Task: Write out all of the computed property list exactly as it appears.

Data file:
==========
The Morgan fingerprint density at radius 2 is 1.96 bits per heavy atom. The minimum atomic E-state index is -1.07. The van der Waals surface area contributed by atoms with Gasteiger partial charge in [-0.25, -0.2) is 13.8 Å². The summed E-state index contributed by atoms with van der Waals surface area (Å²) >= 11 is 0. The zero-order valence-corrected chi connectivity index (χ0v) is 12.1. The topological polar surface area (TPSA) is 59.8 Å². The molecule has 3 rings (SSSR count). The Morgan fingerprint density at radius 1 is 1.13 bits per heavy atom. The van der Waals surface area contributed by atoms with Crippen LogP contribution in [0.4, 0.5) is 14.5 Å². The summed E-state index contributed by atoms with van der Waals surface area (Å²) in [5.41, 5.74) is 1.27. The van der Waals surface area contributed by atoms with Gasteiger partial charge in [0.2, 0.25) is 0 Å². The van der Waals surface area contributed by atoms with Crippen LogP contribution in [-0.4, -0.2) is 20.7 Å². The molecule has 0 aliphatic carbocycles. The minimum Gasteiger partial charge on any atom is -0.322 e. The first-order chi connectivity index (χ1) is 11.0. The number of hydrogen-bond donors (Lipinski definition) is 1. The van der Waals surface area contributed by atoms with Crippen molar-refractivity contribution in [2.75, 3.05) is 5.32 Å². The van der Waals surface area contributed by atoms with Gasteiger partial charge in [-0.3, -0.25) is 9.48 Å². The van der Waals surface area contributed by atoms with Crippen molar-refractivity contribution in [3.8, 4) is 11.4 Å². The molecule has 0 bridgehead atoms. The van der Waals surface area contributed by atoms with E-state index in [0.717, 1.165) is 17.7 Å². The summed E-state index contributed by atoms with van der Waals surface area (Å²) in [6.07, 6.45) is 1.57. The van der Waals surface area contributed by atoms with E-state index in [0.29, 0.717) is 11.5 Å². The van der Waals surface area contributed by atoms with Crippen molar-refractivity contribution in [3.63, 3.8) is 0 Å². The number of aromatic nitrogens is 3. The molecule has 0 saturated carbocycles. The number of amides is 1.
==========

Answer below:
The Morgan fingerprint density at radius 2 is 1.96 bits per heavy atom. The minimum atomic E-state index is -1.07. The van der Waals surface area contributed by atoms with Gasteiger partial charge in [-0.25, -0.2) is 13.8 Å². The summed E-state index contributed by atoms with van der Waals surface area (Å²) >= 11 is 0. The zero-order valence-corrected chi connectivity index (χ0v) is 12.1. The topological polar surface area (TPSA) is 59.8 Å². The molecule has 3 rings (SSSR count). The Morgan fingerprint density at radius 1 is 1.13 bits per heavy atom. The van der Waals surface area contributed by atoms with Crippen LogP contribution in [0.4, 0.5) is 14.5 Å². The summed E-state index contributed by atoms with van der Waals surface area (Å²) in [5.41, 5.74) is 1.27. The van der Waals surface area contributed by atoms with Gasteiger partial charge in [0.2, 0.25) is 0 Å². The van der Waals surface area contributed by atoms with Crippen LogP contribution in [-0.4, -0.2) is 20.7 Å². The molecule has 0 aliphatic carbocycles. The minimum Gasteiger partial charge on any atom is -0.322 e. The first-order chi connectivity index (χ1) is 11.0. The number of hydrogen-bond donors (Lipinski definition) is 1. The van der Waals surface area contributed by atoms with Crippen molar-refractivity contribution in [2.75, 3.05) is 5.32 Å². The van der Waals surface area contributed by atoms with Gasteiger partial charge in [-0.3, -0.25) is 9.48 Å². The van der Waals surface area contributed by atoms with Crippen molar-refractivity contribution in [3.8, 4) is 11.4 Å². The molecule has 0 bridgehead atoms. The van der Waals surface area contributed by atoms with E-state index in [0.717, 1.165) is 17.7 Å². The summed E-state index contributed by atoms with van der Waals surface area (Å²) in [6.07, 6.45) is 1.57. The van der Waals surface area contributed by atoms with E-state index in [0.29, 0.717) is 11.5 Å². The van der Waals surface area contributed by atoms with Crippen molar-refractivity contribution in [3.63, 3.8) is 0 Å². The number of aromatic nitrogens is 3. The molecule has 0 saturated carbocycles. The number of amides is 1.